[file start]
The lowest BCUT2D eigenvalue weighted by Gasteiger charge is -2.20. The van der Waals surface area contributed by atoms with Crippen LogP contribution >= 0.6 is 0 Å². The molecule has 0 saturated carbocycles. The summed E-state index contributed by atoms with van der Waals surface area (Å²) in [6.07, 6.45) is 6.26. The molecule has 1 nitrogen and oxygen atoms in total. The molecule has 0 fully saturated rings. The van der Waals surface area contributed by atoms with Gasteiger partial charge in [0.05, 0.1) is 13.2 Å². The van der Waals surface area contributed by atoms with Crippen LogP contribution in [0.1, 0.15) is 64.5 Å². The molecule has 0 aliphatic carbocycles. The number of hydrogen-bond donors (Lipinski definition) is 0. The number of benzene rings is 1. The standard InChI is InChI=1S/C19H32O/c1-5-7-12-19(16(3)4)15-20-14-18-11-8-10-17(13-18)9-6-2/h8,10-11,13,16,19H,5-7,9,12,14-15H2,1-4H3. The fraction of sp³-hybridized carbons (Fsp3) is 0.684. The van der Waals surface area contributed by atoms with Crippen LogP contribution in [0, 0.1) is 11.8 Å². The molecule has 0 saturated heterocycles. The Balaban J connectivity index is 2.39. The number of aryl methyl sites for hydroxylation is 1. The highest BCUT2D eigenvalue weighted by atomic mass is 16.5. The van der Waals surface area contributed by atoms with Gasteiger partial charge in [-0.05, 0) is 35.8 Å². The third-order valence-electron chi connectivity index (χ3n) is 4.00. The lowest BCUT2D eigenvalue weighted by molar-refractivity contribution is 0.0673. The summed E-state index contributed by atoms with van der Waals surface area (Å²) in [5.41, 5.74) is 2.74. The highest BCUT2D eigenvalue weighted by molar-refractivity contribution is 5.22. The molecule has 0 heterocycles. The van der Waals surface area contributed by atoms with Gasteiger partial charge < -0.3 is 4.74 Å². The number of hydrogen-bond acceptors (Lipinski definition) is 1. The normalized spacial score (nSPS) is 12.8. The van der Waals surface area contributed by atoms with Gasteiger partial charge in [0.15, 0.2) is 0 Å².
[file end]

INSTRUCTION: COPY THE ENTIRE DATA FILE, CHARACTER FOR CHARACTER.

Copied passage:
The lowest BCUT2D eigenvalue weighted by Gasteiger charge is -2.20. The van der Waals surface area contributed by atoms with Crippen LogP contribution >= 0.6 is 0 Å². The molecule has 0 saturated carbocycles. The summed E-state index contributed by atoms with van der Waals surface area (Å²) in [6.07, 6.45) is 6.26. The molecule has 1 nitrogen and oxygen atoms in total. The molecule has 0 fully saturated rings. The van der Waals surface area contributed by atoms with Gasteiger partial charge in [0.05, 0.1) is 13.2 Å². The van der Waals surface area contributed by atoms with Crippen LogP contribution in [0.1, 0.15) is 64.5 Å². The molecule has 0 aliphatic carbocycles. The number of hydrogen-bond donors (Lipinski definition) is 0. The number of benzene rings is 1. The standard InChI is InChI=1S/C19H32O/c1-5-7-12-19(16(3)4)15-20-14-18-11-8-10-17(13-18)9-6-2/h8,10-11,13,16,19H,5-7,9,12,14-15H2,1-4H3. The fraction of sp³-hybridized carbons (Fsp3) is 0.684. The van der Waals surface area contributed by atoms with Crippen LogP contribution in [0, 0.1) is 11.8 Å². The molecule has 0 saturated heterocycles. The Balaban J connectivity index is 2.39. The number of aryl methyl sites for hydroxylation is 1. The highest BCUT2D eigenvalue weighted by atomic mass is 16.5. The van der Waals surface area contributed by atoms with Gasteiger partial charge in [-0.05, 0) is 35.8 Å². The third-order valence-electron chi connectivity index (χ3n) is 4.00. The lowest BCUT2D eigenvalue weighted by molar-refractivity contribution is 0.0673. The summed E-state index contributed by atoms with van der Waals surface area (Å²) in [5.41, 5.74) is 2.74. The highest BCUT2D eigenvalue weighted by molar-refractivity contribution is 5.22. The molecule has 0 heterocycles. The van der Waals surface area contributed by atoms with Gasteiger partial charge < -0.3 is 4.74 Å². The number of hydrogen-bond acceptors (Lipinski definition) is 1. The normalized spacial score (nSPS) is 12.8. The van der Waals surface area contributed by atoms with Gasteiger partial charge in [0.15, 0.2) is 0 Å².